Tag Archives: Books

Don’t Quit the Day Job: Desmond P. Ryan

Lots of people don’t realise that although you may see work by a certain author on the bookshelves in your favourite shop, many writers still hold down a day job in addition to penning their next novel. In this series, we talk to writers about how their current – or previous – day jobs have inspired and informed their writing.

Today it’s the turn of Desmond P. Ryan to tell us about how his work has influenced his writing. My thanks to Des for sharing his experience with us.

Vic x

For almost thirty years, every day of my working life began with either a victim waiting in a hospital emergency room to report a violent crime, or a call from a bystander, witness, or sometimes even the perpetrator to a street corner or a ransacked, often blood-soaked room where someone had been left for dead. Murder, assaults on a level that defied humanity, sexual violations intended to demean, shame, and haunt the individuals who were no more than objects to the offenders: all in a day’s work. 

It was exhilarating, exhausting, and often heartbreaking.

    As a Detective with the Toronto Police Service, I wrote thousands of reports detailing the people, places, and events that led up to the moment I came along. I investigated the crimes and wrote synopses for guilty pleas detailing the circumstances that brought the accused individuals before the Courts. I also wrote a number of files to have individuals deemed either Not Criminally Responsible due to mental incapacity, or Dangerous Offenders to be held in custody indefinitely.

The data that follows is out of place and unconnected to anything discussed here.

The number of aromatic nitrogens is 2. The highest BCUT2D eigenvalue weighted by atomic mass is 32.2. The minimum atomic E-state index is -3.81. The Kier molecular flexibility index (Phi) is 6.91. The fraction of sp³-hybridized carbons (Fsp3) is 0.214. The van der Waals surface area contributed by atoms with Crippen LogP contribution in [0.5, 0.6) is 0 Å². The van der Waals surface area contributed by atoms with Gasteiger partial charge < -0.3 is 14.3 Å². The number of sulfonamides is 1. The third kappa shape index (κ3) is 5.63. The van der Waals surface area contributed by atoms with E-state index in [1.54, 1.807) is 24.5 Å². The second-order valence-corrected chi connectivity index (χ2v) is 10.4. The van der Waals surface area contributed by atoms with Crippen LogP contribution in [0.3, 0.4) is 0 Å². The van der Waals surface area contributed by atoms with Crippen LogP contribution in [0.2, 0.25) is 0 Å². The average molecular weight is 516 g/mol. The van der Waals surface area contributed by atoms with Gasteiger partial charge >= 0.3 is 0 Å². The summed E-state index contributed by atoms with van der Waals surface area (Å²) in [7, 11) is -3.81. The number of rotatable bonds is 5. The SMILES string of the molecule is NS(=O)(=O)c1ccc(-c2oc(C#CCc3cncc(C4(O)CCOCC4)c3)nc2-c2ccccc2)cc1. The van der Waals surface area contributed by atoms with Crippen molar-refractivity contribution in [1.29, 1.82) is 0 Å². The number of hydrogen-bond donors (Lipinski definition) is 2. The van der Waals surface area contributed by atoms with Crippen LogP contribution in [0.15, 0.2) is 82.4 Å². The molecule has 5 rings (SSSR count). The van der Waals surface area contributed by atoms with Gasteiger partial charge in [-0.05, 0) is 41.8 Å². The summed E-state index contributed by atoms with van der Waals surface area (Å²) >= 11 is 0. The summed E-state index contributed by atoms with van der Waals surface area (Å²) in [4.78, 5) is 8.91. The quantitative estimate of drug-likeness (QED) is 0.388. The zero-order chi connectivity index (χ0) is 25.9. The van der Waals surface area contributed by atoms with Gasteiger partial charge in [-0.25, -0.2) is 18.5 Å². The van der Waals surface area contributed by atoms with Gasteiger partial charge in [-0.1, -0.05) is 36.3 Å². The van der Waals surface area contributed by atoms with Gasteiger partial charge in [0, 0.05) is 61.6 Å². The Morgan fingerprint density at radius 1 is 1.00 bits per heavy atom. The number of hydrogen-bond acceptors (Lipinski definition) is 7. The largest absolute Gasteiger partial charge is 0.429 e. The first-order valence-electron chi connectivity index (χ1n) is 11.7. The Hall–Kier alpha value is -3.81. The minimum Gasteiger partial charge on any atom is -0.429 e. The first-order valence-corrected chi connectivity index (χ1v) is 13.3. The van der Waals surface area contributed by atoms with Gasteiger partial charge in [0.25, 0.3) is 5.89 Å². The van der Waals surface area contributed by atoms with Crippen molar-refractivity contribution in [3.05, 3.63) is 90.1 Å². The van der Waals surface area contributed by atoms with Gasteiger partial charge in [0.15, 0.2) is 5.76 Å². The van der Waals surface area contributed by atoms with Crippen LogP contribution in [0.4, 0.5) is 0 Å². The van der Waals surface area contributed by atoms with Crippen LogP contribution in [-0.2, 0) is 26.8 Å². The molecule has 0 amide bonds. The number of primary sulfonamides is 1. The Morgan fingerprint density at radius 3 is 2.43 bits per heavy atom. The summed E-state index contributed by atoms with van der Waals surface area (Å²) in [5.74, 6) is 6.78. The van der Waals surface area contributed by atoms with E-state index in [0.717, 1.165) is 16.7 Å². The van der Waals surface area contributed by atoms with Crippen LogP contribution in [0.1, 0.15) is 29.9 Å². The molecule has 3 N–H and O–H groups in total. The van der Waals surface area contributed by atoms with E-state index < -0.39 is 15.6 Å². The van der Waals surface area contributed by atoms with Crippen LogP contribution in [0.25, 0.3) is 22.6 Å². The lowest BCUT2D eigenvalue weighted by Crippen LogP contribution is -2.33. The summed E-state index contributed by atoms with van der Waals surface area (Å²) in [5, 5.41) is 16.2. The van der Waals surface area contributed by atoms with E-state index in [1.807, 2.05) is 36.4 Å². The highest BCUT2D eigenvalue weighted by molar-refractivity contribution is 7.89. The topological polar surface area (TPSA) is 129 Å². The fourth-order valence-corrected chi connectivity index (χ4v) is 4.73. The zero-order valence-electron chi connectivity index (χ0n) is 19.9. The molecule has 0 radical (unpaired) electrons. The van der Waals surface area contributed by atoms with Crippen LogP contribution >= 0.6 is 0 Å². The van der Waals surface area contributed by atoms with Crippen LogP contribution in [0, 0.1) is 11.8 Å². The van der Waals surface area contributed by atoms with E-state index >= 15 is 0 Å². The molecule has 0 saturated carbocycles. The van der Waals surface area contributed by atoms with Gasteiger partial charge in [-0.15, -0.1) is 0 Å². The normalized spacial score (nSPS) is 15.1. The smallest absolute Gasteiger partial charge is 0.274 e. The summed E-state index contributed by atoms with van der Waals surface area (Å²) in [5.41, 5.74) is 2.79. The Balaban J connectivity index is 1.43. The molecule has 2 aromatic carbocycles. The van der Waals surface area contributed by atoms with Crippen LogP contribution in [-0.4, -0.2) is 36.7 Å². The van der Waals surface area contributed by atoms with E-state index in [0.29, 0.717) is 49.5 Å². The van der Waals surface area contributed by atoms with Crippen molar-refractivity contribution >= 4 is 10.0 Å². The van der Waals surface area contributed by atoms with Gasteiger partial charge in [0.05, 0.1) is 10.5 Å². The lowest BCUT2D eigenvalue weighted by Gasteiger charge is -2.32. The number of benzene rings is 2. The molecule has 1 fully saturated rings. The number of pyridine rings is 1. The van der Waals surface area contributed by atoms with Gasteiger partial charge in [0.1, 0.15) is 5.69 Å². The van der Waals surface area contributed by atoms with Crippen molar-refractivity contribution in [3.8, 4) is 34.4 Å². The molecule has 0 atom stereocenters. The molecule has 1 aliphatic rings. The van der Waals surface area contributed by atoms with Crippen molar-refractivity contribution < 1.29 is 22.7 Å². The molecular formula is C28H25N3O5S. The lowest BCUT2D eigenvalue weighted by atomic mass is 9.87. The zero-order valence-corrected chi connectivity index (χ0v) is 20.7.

Now, as a retired investigator with three decades of research opportunities under my belt, I write crime fiction. And, when Vic asked me to contribute to her blog, you can imagine that I jumped at the opportunity to share my story of how my job has influenced (just a tad!) my writing. You could say that I have an unusual skill set that makes me particularly prone to writing crime fiction.

In fact, I started writing my Mike O’Shea Crime series while I was still working as a police detective. As you can imagine, in real life, things don’t always turn out the way youmight like, and the people I dealt with didn’t always find the justice they deserved. Writing was my way of giving voice to those whom the justice system had silenced. 

When I retired, I was a bit afraid that I’d become that guy in the corner at the pub who tells old cop stories to no one in particular. The obvious alternative was to continue on with my writing and get the series off the ground. After several months of writing, I found the police procedural format of the Mike O’Shea Crime series feeling too much like work (a good thing for my readers!), so I began a cozy mystery series featuring Mike O’Shea’s mother, Mary Margaret, as the sleuth. Now THAT was a lot of fun to write. 

Check out my website at RealDesmondRyan.com and be sure to order your copy of 10-33 Assist PC, the first in my six-book series.

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2018 Review: Nick Quantrill

Nick Quantrill is a regular end of year reviewer and I’ve got to say only good boys and girls get invited back onto this blog! Seriously, though, I’ve known Nick for many years now and he’s an absolute gem. It’s my pleasure to have Nick here to review his year, and what a year it’s been! 

Thanks, Nick, for always being a willing participant. 

Vic x

Nick Quantrill

Do you have a favourite memory professionally from 2018?